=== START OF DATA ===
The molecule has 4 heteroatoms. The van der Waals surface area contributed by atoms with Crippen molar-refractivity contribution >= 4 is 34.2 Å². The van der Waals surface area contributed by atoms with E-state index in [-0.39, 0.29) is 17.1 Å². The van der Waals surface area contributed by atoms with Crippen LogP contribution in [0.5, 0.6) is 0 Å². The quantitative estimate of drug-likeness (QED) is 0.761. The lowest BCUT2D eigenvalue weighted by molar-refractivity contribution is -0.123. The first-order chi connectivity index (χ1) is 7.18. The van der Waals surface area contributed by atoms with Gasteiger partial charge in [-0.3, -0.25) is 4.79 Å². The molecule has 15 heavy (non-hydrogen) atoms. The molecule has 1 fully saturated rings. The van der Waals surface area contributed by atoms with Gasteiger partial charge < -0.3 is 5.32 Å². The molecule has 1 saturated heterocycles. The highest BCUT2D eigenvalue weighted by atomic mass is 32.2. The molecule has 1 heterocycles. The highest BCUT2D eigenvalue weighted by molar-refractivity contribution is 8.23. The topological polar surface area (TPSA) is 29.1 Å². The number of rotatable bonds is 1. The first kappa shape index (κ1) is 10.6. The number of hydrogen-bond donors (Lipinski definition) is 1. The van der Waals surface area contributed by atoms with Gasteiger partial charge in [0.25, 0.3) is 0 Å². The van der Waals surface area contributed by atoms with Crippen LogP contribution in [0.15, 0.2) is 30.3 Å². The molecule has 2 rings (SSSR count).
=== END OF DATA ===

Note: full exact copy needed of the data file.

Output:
The molecule has 4 heteroatoms. The van der Waals surface area contributed by atoms with Crippen molar-refractivity contribution >= 4 is 34.2 Å². The van der Waals surface area contributed by atoms with E-state index in [-0.39, 0.29) is 17.1 Å². The van der Waals surface area contributed by atoms with Crippen LogP contribution in [0.5, 0.6) is 0 Å². The quantitative estimate of drug-likeness (QED) is 0.761. The lowest BCUT2D eigenvalue weighted by molar-refractivity contribution is -0.123. The first-order chi connectivity index (χ1) is 7.18. The van der Waals surface area contributed by atoms with Gasteiger partial charge in [-0.3, -0.25) is 4.79 Å². The molecule has 15 heavy (non-hydrogen) atoms. The molecule has 1 fully saturated rings. The van der Waals surface area contributed by atoms with Gasteiger partial charge < -0.3 is 5.32 Å². The molecule has 1 saturated heterocycles. The highest BCUT2D eigenvalue weighted by atomic mass is 32.2. The molecule has 1 heterocycles. The highest BCUT2D eigenvalue weighted by molar-refractivity contribution is 8.23. The topological polar surface area (TPSA) is 29.1 Å². The number of rotatable bonds is 1. The first kappa shape index (κ1) is 10.6. The number of hydrogen-bond donors (Lipinski definition) is 1. The van der Waals surface area contributed by atoms with Gasteiger partial charge in [0.25, 0.3) is 0 Å². The van der Waals surface area contributed by atoms with Crippen LogP contribution in [0.15, 0.2) is 30.3 Å². The molecule has 2 rings (SSSR count).